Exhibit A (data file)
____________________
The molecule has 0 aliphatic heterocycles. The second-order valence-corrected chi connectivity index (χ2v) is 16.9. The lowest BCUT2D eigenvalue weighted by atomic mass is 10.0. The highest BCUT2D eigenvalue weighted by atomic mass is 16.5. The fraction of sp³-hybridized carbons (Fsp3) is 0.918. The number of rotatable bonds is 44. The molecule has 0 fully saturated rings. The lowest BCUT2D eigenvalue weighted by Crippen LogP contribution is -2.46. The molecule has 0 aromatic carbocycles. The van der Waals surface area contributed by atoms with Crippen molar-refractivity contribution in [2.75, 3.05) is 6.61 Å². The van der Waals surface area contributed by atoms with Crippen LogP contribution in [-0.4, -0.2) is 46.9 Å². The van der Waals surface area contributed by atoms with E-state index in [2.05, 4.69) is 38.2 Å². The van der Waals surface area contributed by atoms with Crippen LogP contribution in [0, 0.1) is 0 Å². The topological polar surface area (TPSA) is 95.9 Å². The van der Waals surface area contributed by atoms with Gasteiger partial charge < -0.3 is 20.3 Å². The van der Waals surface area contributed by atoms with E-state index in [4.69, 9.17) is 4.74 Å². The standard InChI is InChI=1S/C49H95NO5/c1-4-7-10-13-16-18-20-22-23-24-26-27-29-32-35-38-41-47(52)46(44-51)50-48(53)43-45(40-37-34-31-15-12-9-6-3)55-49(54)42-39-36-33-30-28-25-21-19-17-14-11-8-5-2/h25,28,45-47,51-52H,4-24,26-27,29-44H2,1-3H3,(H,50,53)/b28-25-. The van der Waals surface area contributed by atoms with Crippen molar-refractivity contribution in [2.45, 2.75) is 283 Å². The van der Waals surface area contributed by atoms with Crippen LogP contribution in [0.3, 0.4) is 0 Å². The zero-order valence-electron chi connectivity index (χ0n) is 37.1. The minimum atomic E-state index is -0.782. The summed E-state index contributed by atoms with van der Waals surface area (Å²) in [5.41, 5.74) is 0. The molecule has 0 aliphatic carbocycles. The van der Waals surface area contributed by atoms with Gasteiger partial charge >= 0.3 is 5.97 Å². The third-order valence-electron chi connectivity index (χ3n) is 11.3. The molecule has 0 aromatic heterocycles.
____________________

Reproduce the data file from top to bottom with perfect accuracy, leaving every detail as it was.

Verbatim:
The molecule has 0 aliphatic heterocycles. The second-order valence-corrected chi connectivity index (χ2v) is 16.9. The lowest BCUT2D eigenvalue weighted by atomic mass is 10.0. The highest BCUT2D eigenvalue weighted by atomic mass is 16.5. The fraction of sp³-hybridized carbons (Fsp3) is 0.918. The number of rotatable bonds is 44. The molecule has 0 fully saturated rings. The lowest BCUT2D eigenvalue weighted by Crippen LogP contribution is -2.46. The molecule has 0 aromatic carbocycles. The van der Waals surface area contributed by atoms with Crippen molar-refractivity contribution in [2.75, 3.05) is 6.61 Å². The van der Waals surface area contributed by atoms with Crippen LogP contribution in [-0.4, -0.2) is 46.9 Å². The van der Waals surface area contributed by atoms with E-state index in [2.05, 4.69) is 38.2 Å². The van der Waals surface area contributed by atoms with Crippen LogP contribution in [0, 0.1) is 0 Å². The topological polar surface area (TPSA) is 95.9 Å². The van der Waals surface area contributed by atoms with Gasteiger partial charge < -0.3 is 20.3 Å². The van der Waals surface area contributed by atoms with E-state index in [4.69, 9.17) is 4.74 Å². The standard InChI is InChI=1S/C49H95NO5/c1-4-7-10-13-16-18-20-22-23-24-26-27-29-32-35-38-41-47(52)46(44-51)50-48(53)43-45(40-37-34-31-15-12-9-6-3)55-49(54)42-39-36-33-30-28-25-21-19-17-14-11-8-5-2/h25,28,45-47,51-52H,4-24,26-27,29-44H2,1-3H3,(H,50,53)/b28-25-. The van der Waals surface area contributed by atoms with Crippen molar-refractivity contribution in [2.45, 2.75) is 283 Å². The van der Waals surface area contributed by atoms with Crippen LogP contribution in [0.3, 0.4) is 0 Å². The zero-order valence-electron chi connectivity index (χ0n) is 37.1. The minimum atomic E-state index is -0.782. The summed E-state index contributed by atoms with van der Waals surface area (Å²) in [5.41, 5.74) is 0. The molecule has 0 aliphatic carbocycles. The van der Waals surface area contributed by atoms with Gasteiger partial charge >= 0.3 is 5.97 Å². The third-order valence-electron chi connectivity index (χ3n) is 11.3. The molecule has 0 aromatic heterocycles.